Aedhbha (ancestor of O'Donovan), the tenth in descent from Olioll Olum,



MAC. 145

King of Munster, who died a.d. 234. The sirname in Irish is Mac-

The territory of the MacEairys originally formed part of that of the
Ui-Cairbre Aedhbha, and at one time extended from the river Maig to
Abbey Feale on the borders of Kerry. It subsequently comprised that
portion of the barony of Upper Connello formerly called Corca-Muichet,
now the parish of Corcomohid, or Castletown MacEniry.

Up. to the period of the Oromwellian Settlement of Ireland, the
MacEnirys held considerable estates in the county of Limerick.

There are numerous references to members of this family in the Annals
of the Four Masters and other authentic records :

Kennith MacEneiry, King of Conallo, slain. in battle, A.D. 1029.

MacAngheiree, lord of Conaille (Connello), slain at the battle of
Fermoy, near Thurles, A.D. 1081.

MacEineiry, erected a castle in Kilmoodan (Castletown MacEniry)
in 1349.

William Oge McKynery of Ballyaudley, co. Limerick, an adherent of
Desmond, slain at Aherb, 7th August, 1585.

John McEniry of Castletown McEniry, co. Limerick, " chief of his
nation ;" Gerald McEniry, his cousin, and Shane McThomas McEniry, of
Kilmorie, co. Limerick, his brother-in-law, surrendered the lands possessed
by them and their ancestors for 200 years in Cork and Limerick ; receiv-
ing a re-grant thereof from the Crown, A.D. 1607.

Connor McEnnrey, Petitioner in "Court of Claims" (1666), under a
decree to his father (a transplanter) at Athlone, in 1656.

Symon MacEneiry, forfeited (1641) the lands of Castletown, &c., in
Connelloe, co. Limerick ; and in the same year John MacEneery, Donagh
MacEnery, Mortogh MacEniry, and Andrew MacEniry, Garret and Bryan
McEnery, and Thomas Mc William McEniry also forfeited estates in the
same county.

Antoine Macenery, Lt. -Colonel of Dillon's regiment, Irish Brigade, in
the service of France, in 1696.

Arthur Macenery, Brigadier-General in the French army, in 1748-61.

Dons Malachias and Juan MacEnery, Lieutenants in the regiment of
Ultonia, in the Spanish service, in 1718.

The following is the pedigree of a branch of this ancient family :

1. McEneiry of Castletown, co.

2. Thomas : his son ; born circa

1672 ; will dated 1745.

3. Philip : his son ; will dated
1752. Had two sisters, one named

* Maclneirglie : This sirname (" eirghe :" Irisli, a rising) is distinct from O'li-
Ainnerraidh or O'h-Ainnearaigh (" an :" Irisli, the definite article ; " nearach," luchy,
happy), chiefs of Cuilleanntrach, and a quo O'h-Inneirghe, anglicised O'Henery and
MacHenery ; and has heen variously rendered as follows : Maclnneirghe [Innery],
MacAneiridh, MacAngheire, MacEineiry, MacEneiry, MacEniry, and Maclnerny,
(which now obtain in the family). MacEnrigh, Maclndereighe, Maclnnerigh,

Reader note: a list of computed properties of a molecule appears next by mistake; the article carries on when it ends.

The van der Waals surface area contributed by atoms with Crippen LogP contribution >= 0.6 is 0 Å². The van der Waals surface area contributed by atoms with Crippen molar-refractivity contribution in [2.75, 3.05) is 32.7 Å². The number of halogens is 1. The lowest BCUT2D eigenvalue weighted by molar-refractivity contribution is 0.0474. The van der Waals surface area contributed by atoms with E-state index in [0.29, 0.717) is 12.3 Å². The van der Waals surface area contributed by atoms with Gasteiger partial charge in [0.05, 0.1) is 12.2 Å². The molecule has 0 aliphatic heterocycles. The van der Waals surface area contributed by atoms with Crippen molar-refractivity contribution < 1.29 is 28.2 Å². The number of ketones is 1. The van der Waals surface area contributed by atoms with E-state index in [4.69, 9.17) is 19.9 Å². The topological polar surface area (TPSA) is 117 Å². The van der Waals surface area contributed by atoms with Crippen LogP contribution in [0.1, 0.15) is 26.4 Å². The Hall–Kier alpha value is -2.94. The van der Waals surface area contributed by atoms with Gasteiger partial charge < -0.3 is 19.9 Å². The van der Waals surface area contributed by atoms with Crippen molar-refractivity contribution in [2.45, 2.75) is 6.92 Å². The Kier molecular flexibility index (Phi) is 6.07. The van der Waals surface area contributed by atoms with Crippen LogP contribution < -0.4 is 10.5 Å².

McEndrie, McEnery, McEnnery, and M'Kynery ; and in France, Mannery. From the
spelling and pronunciation of " Maclneirghe" we are satisfied that it is the sirname
from which Irwin, Irvine, Irving, MacJSfair, MacNeir, MacNeary, and Neary are
derived. It was therefore our mistake to derive any of these sirnames from O'Conaire
OK MacConaire.


146 MAC.


MAC. [part III.

Bridget ; and two brothers — John
and Thomas.

4. Thomas : his son, died in
1807; will dated 1807. Had a
brother John and two sisters, m. ;
the youngest, Elinor, d. in 1826.

6. Thomas : his son ; a merchant
in Dublin; d. 1852; will dated
1852. Had a brother Francis, who
d. voung; and two sisters, m. —
Anne (d. 1812), and Elizabeth (d.

6. Lieutenant Henry - Francis
MacEniry : son of Thomas ; d. 1873,
leaving issue, a son Thomas; had
five brothers and five sisters. The
elder brothers were: 1. Thomas,

who d. young ; 2. Charles-James,
who died in 1822. The younger
brothers were: 1. Major Robert-
John, living in 1887 ; 2. George,
who d. young; 3. Edmund Paul,
who died in 1872, leaving issue a
dau., Mary Marcella, living in 1887.
The sisters were: 1. Margaret;
2. Anne; 3. Mary, who all died
young ; 4. Elizabeth Anne, who
was married, and who d. in 1878,
s. p.; 5. Harriette-Susanna, married,
d. in 1854, leaving issue, Frederick
Thomas Goold, living in 1887,

7. Thomas Robert MacEniry ;
son of Henry-Francis, living in

Chiefs in Dunkerron, Co. Kernj.

Arms : Gu. a wyvern or. Crest : A representation of MacGillicuddy's Eeeks, co.
Kerry, ppr. Motto : Sursum corda.

GiLLE MoCHODH, brother of Murtogh who is No. 113 on the " O'Sullivan
M6r " pedigree, was the ancestor of MacG-iolla Mochodha ; anglicised
MacGillicuddij, MacEUigott, MacLeod, Elliott, and Archdeacon.

113. Gille Mochodh (" moch :"
Irish, early ; "odh," gen. "odha,"
music): son of Dunlang; a quo
MacGiolla Mochodha.

114. Conchobhar : his son.

115. Gille (or Giolla) Mochodh:
his son.

116. Conchobhar: his son.